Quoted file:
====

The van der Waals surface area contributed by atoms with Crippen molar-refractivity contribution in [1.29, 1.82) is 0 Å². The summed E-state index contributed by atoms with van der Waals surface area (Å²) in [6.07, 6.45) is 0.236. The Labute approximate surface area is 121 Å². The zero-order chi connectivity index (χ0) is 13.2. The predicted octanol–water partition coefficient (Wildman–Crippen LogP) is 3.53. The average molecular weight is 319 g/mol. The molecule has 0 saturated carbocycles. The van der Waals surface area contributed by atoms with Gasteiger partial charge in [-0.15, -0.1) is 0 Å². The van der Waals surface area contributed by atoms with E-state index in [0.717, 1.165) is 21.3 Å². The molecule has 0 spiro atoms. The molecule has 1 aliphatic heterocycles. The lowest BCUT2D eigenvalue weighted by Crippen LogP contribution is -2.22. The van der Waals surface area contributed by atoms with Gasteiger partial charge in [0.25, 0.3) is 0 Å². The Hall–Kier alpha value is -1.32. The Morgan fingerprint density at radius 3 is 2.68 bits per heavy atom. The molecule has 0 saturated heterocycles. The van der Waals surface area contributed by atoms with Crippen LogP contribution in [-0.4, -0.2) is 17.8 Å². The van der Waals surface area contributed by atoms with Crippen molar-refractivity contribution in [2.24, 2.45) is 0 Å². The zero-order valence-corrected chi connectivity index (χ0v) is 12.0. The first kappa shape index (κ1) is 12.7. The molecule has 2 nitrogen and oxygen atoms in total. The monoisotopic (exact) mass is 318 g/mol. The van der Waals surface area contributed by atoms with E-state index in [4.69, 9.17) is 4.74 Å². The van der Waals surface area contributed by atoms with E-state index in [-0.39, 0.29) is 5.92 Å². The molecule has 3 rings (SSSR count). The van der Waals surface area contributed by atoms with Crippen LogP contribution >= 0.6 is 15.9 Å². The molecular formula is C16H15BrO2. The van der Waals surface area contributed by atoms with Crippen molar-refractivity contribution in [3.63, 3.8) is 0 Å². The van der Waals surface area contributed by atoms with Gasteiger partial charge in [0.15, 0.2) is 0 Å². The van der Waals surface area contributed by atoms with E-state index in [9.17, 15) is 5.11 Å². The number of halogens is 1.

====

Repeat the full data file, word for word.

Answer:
The van der Waals surface area contributed by atoms with Crippen molar-refractivity contribution in [1.29, 1.82) is 0 Å². The summed E-state index contributed by atoms with van der Waals surface area (Å²) in [6.07, 6.45) is 0.236. The Labute approximate surface area is 121 Å². The zero-order chi connectivity index (χ0) is 13.2. The predicted octanol–water partition coefficient (Wildman–Crippen LogP) is 3.53. The average molecular weight is 319 g/mol. The molecule has 0 saturated carbocycles. The van der Waals surface area contributed by atoms with Gasteiger partial charge in [-0.15, -0.1) is 0 Å². The van der Waals surface area contributed by atoms with E-state index in [0.717, 1.165) is 21.3 Å². The molecule has 0 spiro atoms. The molecule has 1 aliphatic heterocycles. The lowest BCUT2D eigenvalue weighted by Crippen LogP contribution is -2.22. The van der Waals surface area contributed by atoms with Gasteiger partial charge in [0.25, 0.3) is 0 Å². The Hall–Kier alpha value is -1.32. The Morgan fingerprint density at radius 3 is 2.68 bits per heavy atom. The molecule has 0 saturated heterocycles. The van der Waals surface area contributed by atoms with Crippen LogP contribution in [-0.4, -0.2) is 17.8 Å². The van der Waals surface area contributed by atoms with Crippen molar-refractivity contribution in [2.24, 2.45) is 0 Å². The zero-order valence-corrected chi connectivity index (χ0v) is 12.0. The first kappa shape index (κ1) is 12.7. The molecule has 2 nitrogen and oxygen atoms in total. The monoisotopic (exact) mass is 318 g/mol. The van der Waals surface area contributed by atoms with E-state index in [4.69, 9.17) is 4.74 Å². The van der Waals surface area contributed by atoms with E-state index in [-0.39, 0.29) is 5.92 Å². The molecule has 3 rings (SSSR count). The van der Waals surface area contributed by atoms with Crippen LogP contribution >= 0.6 is 15.9 Å². The molecular formula is C16H15BrO2. The van der Waals surface area contributed by atoms with Crippen molar-refractivity contribution in [3.63, 3.8) is 0 Å². The van der Waals surface area contributed by atoms with Gasteiger partial charge in [0.15, 0.2) is 0 Å². The van der Waals surface area contributed by atoms with E-state index in [9.17, 15) is 5.11 Å². The number of halogens is 1.